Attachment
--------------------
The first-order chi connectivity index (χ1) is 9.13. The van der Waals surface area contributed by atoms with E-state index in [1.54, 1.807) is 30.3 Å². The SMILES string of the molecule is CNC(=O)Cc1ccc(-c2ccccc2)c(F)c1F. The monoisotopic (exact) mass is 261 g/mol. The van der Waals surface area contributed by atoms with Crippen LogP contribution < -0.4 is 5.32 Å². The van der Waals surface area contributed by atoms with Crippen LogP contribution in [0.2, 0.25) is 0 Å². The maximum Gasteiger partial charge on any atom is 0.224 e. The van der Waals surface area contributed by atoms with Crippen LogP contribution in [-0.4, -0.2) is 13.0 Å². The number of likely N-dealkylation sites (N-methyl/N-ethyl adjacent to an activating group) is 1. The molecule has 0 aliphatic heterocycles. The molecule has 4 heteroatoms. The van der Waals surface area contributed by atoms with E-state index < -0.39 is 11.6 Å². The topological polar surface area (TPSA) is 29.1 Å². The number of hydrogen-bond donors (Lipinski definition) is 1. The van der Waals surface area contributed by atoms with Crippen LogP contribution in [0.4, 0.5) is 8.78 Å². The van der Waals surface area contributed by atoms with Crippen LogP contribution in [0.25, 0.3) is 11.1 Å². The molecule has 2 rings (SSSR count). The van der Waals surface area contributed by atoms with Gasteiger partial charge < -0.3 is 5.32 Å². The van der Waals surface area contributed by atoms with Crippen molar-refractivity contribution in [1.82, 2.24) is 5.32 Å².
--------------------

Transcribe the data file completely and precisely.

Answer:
The first-order chi connectivity index (χ1) is 9.13. The van der Waals surface area contributed by atoms with E-state index in [1.54, 1.807) is 30.3 Å². The SMILES string of the molecule is CNC(=O)Cc1ccc(-c2ccccc2)c(F)c1F. The monoisotopic (exact) mass is 261 g/mol. The van der Waals surface area contributed by atoms with Crippen LogP contribution < -0.4 is 5.32 Å². The van der Waals surface area contributed by atoms with Crippen LogP contribution in [0.2, 0.25) is 0 Å². The maximum Gasteiger partial charge on any atom is 0.224 e. The van der Waals surface area contributed by atoms with Crippen LogP contribution in [-0.4, -0.2) is 13.0 Å². The number of likely N-dealkylation sites (N-methyl/N-ethyl adjacent to an activating group) is 1. The molecule has 0 aliphatic heterocycles. The molecule has 4 heteroatoms. The van der Waals surface area contributed by atoms with E-state index < -0.39 is 11.6 Å². The topological polar surface area (TPSA) is 29.1 Å². The number of hydrogen-bond donors (Lipinski definition) is 1. The van der Waals surface area contributed by atoms with Crippen LogP contribution in [0.4, 0.5) is 8.78 Å². The van der Waals surface area contributed by atoms with Crippen LogP contribution in [0.25, 0.3) is 11.1 Å². The molecule has 2 rings (SSSR count). The van der Waals surface area contributed by atoms with Gasteiger partial charge < -0.3 is 5.32 Å². The van der Waals surface area contributed by atoms with Crippen molar-refractivity contribution in [1.82, 2.24) is 5.32 Å².